Rampant Abuse Linked to Road Project in Lesotho
When Thomas Thabane, then Lesotho’s prime minister, broke ground on a prominent Chinese-funded road construction project in 2018, he declared that his government’s goal was to develop the country and free the Basotho people from poverty.
“It has been a long-held dream to have this route transformed from gravel to a tarred road,” he said.
For some, the project has been nothing short of a nightmare.
A recent investigation by the MNN Centre for Investigative Journalism in Lesotho reported widespread abuse at the multinational Chinese construction company Qingjing (CNQC), which worked in the small, mountainous country landlocked inside of South Africa.
Basotho employees claimed persistent sexual abuse and labor and workplace abuses, such as wrongful death, injuries, a lack of oversight and coordinated coverups.
“Almost all the ladies who dared stand up for their rights have been fired from work, while Qingjing Group hastily ships suspects back to China as part of an elaborate plan to protect the Chinese nationals from possible prosecutions,” MNN reported on February 10.
At a cost of $128 million, which includes a $100 million concessional loan from the Chinese government, CNQC is paving a 91-kilometer stretch of road connecting Qacha’s Nek village to Sehlabathebe National Park, home to the country’s only World Heritage site.
The two-lane road would shorten the driving time between the two towns from 4 to about 1.5 hours and is expected to boost business and tourism. It was slated for completion in 2021 but suffered eight months of delays due to COVID-19, a labor strike, and payment disputes between CNQC and subcontractors.
CNQC, which was appointed to the project by the state-run Export-Import (Exim) Bank of China, claims to have created jobs for more than 500 Basotho. Local women have worked as road flaggers, cleaners and cooks.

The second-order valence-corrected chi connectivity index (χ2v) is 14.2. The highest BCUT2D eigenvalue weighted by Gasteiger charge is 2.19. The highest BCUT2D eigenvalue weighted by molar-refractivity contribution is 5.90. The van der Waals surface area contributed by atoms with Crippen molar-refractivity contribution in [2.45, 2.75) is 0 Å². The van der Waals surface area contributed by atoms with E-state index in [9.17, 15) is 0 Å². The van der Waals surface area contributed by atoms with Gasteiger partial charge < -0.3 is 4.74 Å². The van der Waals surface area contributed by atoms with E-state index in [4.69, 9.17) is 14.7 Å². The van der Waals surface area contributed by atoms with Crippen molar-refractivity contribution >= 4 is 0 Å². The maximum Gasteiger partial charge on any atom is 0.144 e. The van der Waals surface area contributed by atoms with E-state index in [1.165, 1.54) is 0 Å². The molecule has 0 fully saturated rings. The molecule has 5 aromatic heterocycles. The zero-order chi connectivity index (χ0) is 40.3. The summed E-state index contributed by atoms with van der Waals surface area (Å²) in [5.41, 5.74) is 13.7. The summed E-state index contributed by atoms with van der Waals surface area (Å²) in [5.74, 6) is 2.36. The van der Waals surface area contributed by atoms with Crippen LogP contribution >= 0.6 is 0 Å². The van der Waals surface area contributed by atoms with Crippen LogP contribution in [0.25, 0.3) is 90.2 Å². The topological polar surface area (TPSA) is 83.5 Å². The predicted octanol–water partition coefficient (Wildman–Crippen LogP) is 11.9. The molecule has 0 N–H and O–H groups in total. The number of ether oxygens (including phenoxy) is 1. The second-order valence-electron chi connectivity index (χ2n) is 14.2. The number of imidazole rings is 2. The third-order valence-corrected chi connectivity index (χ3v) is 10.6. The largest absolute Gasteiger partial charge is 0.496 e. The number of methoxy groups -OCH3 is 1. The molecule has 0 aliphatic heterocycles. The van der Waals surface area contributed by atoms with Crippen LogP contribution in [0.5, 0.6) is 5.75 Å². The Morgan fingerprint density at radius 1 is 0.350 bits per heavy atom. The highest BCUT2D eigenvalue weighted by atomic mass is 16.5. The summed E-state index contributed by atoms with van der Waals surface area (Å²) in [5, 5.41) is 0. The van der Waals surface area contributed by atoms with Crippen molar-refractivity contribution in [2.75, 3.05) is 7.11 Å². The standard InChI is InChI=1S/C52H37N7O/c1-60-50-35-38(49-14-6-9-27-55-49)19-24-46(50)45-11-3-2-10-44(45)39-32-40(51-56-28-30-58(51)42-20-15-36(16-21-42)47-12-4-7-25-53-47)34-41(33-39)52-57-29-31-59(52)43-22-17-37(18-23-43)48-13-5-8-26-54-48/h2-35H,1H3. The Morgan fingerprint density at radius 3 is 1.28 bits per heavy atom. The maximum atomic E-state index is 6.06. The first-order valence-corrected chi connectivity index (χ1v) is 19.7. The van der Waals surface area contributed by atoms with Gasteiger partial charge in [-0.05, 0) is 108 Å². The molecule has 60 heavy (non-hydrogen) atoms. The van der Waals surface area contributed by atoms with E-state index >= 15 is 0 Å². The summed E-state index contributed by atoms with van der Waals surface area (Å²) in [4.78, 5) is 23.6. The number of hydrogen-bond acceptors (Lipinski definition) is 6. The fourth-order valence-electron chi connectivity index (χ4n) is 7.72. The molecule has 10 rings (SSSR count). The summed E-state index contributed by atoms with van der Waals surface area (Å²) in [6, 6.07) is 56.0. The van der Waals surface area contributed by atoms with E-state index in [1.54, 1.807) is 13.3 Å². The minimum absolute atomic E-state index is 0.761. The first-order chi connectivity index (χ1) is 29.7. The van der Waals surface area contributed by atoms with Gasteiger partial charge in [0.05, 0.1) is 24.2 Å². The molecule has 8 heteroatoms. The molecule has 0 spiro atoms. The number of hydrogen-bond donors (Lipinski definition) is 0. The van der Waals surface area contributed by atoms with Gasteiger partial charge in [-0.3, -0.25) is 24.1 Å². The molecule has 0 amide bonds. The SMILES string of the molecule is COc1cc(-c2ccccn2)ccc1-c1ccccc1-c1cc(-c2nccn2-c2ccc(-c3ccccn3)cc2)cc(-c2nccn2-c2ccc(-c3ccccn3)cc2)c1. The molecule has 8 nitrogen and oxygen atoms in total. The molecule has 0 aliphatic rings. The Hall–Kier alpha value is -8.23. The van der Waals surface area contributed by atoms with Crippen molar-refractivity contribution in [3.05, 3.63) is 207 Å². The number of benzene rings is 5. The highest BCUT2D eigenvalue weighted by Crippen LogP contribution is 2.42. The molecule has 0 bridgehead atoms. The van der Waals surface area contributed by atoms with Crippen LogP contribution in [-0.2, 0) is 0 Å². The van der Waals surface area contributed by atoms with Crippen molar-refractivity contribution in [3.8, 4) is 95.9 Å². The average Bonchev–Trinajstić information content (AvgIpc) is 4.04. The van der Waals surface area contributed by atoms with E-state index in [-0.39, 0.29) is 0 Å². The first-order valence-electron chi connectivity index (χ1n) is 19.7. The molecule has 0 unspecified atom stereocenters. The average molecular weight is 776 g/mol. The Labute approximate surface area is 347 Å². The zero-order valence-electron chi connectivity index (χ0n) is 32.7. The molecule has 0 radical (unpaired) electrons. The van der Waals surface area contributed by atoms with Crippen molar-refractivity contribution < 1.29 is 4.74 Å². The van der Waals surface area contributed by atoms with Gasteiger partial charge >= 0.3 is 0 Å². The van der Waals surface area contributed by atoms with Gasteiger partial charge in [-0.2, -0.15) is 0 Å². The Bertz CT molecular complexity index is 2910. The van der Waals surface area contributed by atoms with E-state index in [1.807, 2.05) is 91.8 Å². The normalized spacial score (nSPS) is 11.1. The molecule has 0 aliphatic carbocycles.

Some unmarried women are kept at the project’s Chinese camp against their will, MNN reported.
Lisemelo Moreki, 20, accused a Chinese male supervisor of groping her without permission amid frequent sexual advances and offers. She reported him to a human resources official.
“I lived in fear while I was working with the Chinese,” she told MNN. “Sometimes I sneaked out to sleep in the village for fear of being harassed at night.
“He [the supervisor] fumed with anger when he was confronted by another Chinese [official] about his conduct towards me. In retaliation, he started to punish me. At times I would be instructed to sweep the snowy surrounding when it was snowing and freezing. He ultimately dismissed me, claiming that I defied his instructions.”
A labor board in Qacha’s Nek district is scheduled to hear cases of unfair dismissals by CNQC in February 2023.
Also of great interest to Lesotho’s government are the predatory loan terms that are a hallmark of China’s Belt and Road Initiative projects in Africa.
Lesotho’s media have reported that former Prime Minister Pakalitha Mosisili, who lives in the Qacha’s Nek district, forced the Ministry of Finance to sign the loan contract with China’s Exim Bank.
In the term sheet is a controversial clause that would let China seize Lesotho’s property, including military hardware, if the country fails to pay its debt. Government officials are trying to have the contract declared illegal.
Although the Kingdom of Lesotho has had a trade history with China that dates back as far as 1778, relations today have been fraught with allegations, investigations and court cases.
Mahlomola Manyokole, head of Lesotho’s Directorate of Corruption and Economic Offences, went so far as to accuse Chinese nationals of undue influence over the government after years of evading government probes of corruption, illegal immigration and illegal work permits.
“The sad part about these investigations is that there is a lot of deep-rooted corruption, and these Chinese nationals have captured the government,” he said to the Lesotho Times newspaper in October 2020. “All the governments that have come and gone had in one way or another benefitted from them, and they are doing all they can to stop any investigations.”
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